Some people are more family-social others are more solitary/communal-ascetic. Is either the middle way? Monastic culture simply is to create a harmonious environment and situation in which people can focus their time and effort on spiritual practice. The lay people can do retreat more often and get away from the media and non-stop non-spiritual inundation of culture. The monastics can interact with the lay people more and use their extra time and low-cost of living to provide beneficial spiritual and social services or spaces. If some lay people don't want it, don't care about it...then they aren't forced to take/support it. If some monastics want to be independent and don't want to interact with lay people...then they can go do that. If lay people want to live in communes and spiritual communities too they can do that! They don't need monastics to make their own communities if they don't like being around celibate people. No one has to help anyone else if they don't want. So why the fuss? For me...it's America. We can redefine it however we want cuz we be doin' that anyway.

I try not to make trouble for people who love the dharma. They are rare. They will eventually become a Buddha and so will you- so we don't need to stress over the screw ups that occur in the learning process. Just cultivate ourselves and live honestly. EVERY community will have it's issues. Power dynamics in groups happen. Sometimes it helps, sometimes it really sucks. Fortunately it changes! Cool!

If only .5% of the population can be saved by a monastic culture then we need a monastic culture for those people. Because my method saves me doesn't mean we should discourage all previous methods. Even if my door now...is like...totally pure, directly from Buddha of the Woo Woo in so-and-so's vision and it says so in 13 sutras and 24 lineage holders traced back to big bang that it is the pure, buttery goodness of the Dharma right into your mouth teaching...if one dharma or one Buddha or one teaching could liberate everyone it would've already by now, right? So these grand claims about "having it" are often limited to time, place and people. Constant revelation!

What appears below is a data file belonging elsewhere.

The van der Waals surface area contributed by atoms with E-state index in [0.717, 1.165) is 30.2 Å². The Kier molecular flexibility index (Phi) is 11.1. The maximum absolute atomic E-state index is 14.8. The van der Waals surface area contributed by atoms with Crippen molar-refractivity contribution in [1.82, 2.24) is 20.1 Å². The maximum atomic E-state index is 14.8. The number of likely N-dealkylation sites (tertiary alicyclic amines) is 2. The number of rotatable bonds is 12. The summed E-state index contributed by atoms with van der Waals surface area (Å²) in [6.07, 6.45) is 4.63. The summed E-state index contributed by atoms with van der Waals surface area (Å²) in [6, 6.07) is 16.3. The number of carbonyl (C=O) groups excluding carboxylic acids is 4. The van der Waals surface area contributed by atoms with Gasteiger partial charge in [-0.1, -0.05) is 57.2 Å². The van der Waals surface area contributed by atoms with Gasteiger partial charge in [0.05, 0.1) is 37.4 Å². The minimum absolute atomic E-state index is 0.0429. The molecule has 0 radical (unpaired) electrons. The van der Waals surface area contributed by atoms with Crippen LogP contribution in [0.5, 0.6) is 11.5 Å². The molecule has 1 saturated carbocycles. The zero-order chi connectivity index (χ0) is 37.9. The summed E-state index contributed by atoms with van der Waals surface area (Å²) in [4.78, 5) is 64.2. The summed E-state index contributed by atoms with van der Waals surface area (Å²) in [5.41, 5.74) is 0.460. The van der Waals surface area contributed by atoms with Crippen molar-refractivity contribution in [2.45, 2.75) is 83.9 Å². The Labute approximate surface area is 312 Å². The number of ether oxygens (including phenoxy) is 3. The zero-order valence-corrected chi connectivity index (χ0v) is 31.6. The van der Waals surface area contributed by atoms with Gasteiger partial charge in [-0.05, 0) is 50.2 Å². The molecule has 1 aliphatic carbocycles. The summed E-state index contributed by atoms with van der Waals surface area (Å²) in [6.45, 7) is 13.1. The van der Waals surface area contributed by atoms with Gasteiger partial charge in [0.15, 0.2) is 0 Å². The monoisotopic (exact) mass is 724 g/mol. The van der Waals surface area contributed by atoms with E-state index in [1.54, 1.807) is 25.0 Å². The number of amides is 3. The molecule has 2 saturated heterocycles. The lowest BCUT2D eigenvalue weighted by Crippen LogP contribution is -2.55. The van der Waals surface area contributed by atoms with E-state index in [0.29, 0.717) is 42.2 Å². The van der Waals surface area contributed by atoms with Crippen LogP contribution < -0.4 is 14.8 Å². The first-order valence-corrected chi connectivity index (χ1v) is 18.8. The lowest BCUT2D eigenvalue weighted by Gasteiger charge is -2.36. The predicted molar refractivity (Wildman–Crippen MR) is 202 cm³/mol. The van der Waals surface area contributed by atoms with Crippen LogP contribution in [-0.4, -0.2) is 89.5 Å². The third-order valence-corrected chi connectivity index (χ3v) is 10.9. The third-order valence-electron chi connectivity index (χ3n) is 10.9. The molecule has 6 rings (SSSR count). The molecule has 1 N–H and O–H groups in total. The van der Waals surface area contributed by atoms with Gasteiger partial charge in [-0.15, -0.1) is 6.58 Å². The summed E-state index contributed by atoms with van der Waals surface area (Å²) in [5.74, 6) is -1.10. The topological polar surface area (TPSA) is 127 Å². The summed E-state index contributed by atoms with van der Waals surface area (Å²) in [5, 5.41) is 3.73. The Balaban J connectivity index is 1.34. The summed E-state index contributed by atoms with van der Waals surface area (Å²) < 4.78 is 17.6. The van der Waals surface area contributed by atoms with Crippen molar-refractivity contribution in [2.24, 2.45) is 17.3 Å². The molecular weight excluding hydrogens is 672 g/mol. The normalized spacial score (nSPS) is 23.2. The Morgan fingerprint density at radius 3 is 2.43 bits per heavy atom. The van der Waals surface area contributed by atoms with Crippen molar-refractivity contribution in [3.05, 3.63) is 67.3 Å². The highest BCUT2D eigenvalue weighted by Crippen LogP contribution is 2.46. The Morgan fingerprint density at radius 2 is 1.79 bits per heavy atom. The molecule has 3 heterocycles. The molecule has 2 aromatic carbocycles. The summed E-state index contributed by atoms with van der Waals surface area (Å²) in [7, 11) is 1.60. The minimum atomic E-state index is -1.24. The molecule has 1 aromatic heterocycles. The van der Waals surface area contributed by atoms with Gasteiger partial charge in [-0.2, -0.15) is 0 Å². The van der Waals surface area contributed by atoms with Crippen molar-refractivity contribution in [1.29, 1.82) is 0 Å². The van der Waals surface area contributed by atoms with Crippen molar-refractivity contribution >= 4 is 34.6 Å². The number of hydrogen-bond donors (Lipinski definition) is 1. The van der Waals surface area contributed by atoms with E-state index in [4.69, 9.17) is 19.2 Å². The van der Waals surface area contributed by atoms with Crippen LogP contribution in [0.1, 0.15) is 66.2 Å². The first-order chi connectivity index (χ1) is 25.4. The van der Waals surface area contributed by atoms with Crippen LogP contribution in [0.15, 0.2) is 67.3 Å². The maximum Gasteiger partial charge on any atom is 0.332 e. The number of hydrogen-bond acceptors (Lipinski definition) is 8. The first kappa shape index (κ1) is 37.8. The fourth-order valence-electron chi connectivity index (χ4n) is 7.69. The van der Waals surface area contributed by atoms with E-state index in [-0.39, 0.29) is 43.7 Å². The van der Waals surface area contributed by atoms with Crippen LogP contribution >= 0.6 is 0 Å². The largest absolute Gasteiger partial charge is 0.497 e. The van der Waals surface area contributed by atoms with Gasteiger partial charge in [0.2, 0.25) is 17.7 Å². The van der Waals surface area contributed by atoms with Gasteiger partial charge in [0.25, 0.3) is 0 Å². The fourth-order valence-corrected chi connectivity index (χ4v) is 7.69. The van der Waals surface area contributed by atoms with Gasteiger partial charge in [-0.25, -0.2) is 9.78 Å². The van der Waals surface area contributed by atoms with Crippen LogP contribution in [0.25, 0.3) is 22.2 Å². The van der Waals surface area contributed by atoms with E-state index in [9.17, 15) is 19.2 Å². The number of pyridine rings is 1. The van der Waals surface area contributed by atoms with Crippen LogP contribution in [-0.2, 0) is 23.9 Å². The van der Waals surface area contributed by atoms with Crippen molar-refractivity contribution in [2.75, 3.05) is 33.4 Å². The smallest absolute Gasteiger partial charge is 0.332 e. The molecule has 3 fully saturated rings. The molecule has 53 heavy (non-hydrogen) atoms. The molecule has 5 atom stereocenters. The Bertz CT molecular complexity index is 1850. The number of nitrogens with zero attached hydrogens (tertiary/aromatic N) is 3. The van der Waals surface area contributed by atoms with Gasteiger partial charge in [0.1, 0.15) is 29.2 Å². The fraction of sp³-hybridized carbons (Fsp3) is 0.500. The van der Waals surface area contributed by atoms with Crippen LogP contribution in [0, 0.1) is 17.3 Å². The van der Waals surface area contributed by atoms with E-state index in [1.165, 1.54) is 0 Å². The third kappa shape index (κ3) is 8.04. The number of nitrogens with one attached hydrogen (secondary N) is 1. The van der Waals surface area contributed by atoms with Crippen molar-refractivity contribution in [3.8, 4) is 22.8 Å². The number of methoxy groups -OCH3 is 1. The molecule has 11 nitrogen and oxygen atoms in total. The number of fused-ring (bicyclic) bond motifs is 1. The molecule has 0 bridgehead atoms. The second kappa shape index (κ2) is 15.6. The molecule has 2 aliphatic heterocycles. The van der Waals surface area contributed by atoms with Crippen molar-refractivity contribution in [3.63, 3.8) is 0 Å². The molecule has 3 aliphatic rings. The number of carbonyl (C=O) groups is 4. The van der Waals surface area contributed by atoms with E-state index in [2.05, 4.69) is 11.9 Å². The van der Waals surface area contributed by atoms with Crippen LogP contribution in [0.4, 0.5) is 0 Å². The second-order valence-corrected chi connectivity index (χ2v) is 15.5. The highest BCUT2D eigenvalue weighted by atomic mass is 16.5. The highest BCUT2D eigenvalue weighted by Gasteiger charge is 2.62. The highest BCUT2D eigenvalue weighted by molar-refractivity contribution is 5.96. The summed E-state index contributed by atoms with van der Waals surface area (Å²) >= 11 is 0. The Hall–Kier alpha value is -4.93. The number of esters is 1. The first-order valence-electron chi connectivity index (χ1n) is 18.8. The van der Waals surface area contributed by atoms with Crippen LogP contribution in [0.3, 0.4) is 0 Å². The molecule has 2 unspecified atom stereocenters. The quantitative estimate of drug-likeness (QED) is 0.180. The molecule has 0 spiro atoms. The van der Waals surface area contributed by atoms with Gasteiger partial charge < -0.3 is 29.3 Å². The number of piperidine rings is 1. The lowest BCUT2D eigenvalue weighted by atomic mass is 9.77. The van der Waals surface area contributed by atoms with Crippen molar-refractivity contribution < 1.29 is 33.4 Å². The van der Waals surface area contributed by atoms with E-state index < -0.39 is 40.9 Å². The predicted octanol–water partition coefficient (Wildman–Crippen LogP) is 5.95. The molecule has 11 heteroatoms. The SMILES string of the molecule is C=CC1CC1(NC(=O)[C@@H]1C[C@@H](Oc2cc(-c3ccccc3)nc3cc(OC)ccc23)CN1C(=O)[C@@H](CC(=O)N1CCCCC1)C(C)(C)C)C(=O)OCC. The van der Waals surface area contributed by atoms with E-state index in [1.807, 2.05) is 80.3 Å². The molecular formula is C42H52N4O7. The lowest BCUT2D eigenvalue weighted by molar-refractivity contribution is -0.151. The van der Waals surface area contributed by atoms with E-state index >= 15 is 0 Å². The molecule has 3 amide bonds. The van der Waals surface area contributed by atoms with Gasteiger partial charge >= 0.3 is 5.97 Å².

I've seen all sorts of people, lay and monastic, that have been truly inspiring and truly disheartening. So it is with samsara.

What purpose does a Buddhist monastic serve? First of all this is silly. They serve by practicing the dharma! What purpose does a lay-householder serve? They serve by practicing the dharma! Secondly, instead of asking how it serves you (the you being a non-specific Buddhist lay person posing such a question) ask how it serves all the people you don't know. You've got the dharma practice. All the non-Buddhists out there? All the people deep in their own mind-muck and need to see someone with a clear vision? All the people who might be curious about Buddhism but do not know a Buddhist, couldn't tell one apart and might not know anyone to talk to about it? All the people who think Buddhism is about being "chill and zen" and "tipping is good karma"? All the people that just need to know there other people out there thinking positive thoughts about others? Monastics are valuable at the very least because they are symbols of Buddhism ( or whatever their religion) and offer the public a space to have dialogue about spirituality and world view. I don't see monastics (in the West) asking for handouts or that the "lay people owe me". I see a lot of other things but not that.

As a monastic- I find non-Buddhists have much to say and gain from me being a monastic. I am a symbol for something they might want to learn about and represent positive ideals. I might represent spiritual questing, inspiration or vision. I can also be a symbol for the abuses they've suffered due to organized religion and the contradiction present in any large institution with high ideals. I deal with their negative experiences too and try to accept it with non-judgement. If they got past their 'past' and knew me...they'd might learn I was a queer radical and have a particular distaste for hierarchies and hope to be a voice and ally and that I have my own share of drama from institutional failures. That I hope to transmit the spirit of renunciate culture into a relevant and transparent way for my own culture that aims in being one of cooperative and egalitarian spiritual practice.

I've found non-Buddhist lay people inspired by my commitment or curious about Buddhism and hopefully motivated to read a book, find a temple or consider their own world views. Some people see me as someone to open up to deeply and voice concerns that they might not have space for in their life or discussions about dying, suffering and the burden of life. Many more people are indifferent or just think I am sushi chef at Safeway.